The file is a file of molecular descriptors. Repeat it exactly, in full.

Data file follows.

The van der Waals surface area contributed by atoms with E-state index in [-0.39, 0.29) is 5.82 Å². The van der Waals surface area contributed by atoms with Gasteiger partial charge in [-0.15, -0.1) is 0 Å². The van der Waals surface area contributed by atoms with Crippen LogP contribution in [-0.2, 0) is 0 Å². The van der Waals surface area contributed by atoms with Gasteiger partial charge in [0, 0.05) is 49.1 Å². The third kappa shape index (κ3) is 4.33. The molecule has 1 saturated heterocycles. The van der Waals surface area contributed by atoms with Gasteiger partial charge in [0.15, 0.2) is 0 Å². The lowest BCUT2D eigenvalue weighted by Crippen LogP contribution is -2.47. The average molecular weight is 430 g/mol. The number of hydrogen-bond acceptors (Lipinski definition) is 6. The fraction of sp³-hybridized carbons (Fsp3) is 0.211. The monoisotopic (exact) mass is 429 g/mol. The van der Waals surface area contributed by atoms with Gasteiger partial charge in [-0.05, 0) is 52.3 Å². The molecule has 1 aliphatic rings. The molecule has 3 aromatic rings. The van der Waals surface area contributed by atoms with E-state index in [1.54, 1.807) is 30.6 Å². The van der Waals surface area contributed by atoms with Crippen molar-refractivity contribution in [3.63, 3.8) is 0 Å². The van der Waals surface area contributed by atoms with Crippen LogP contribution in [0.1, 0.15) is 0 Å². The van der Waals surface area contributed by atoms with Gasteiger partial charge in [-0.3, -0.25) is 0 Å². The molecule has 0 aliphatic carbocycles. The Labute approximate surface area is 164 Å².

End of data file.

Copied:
The van der Waals surface area contributed by atoms with E-state index in [-0.39, 0.29) is 5.82 Å². The van der Waals surface area contributed by atoms with Gasteiger partial charge in [-0.15, -0.1) is 0 Å². The van der Waals surface area contributed by atoms with Crippen LogP contribution in [-0.2, 0) is 0 Å². The van der Waals surface area contributed by atoms with Gasteiger partial charge in [0, 0.05) is 49.1 Å². The third kappa shape index (κ3) is 4.33. The molecule has 1 saturated heterocycles. The van der Waals surface area contributed by atoms with Gasteiger partial charge in [0.15, 0.2) is 0 Å². The lowest BCUT2D eigenvalue weighted by Crippen LogP contribution is -2.47. The average molecular weight is 430 g/mol. The number of hydrogen-bond acceptors (Lipinski definition) is 6. The fraction of sp³-hybridized carbons (Fsp3) is 0.211. The monoisotopic (exact) mass is 429 g/mol. The van der Waals surface area contributed by atoms with Gasteiger partial charge in [-0.05, 0) is 52.3 Å². The molecule has 1 aliphatic rings. The molecule has 3 aromatic rings. The van der Waals surface area contributed by atoms with E-state index in [1.54, 1.807) is 30.6 Å². The van der Waals surface area contributed by atoms with Crippen molar-refractivity contribution in [3.63, 3.8) is 0 Å². The van der Waals surface area contributed by atoms with Crippen LogP contribution in [0.1, 0.15) is 0 Å². The van der Waals surface area contributed by atoms with Gasteiger partial charge in [-0.3, -0.25) is 0 Å². The molecule has 0 aliphatic carbocycles. The Labute approximate surface area is 164 Å².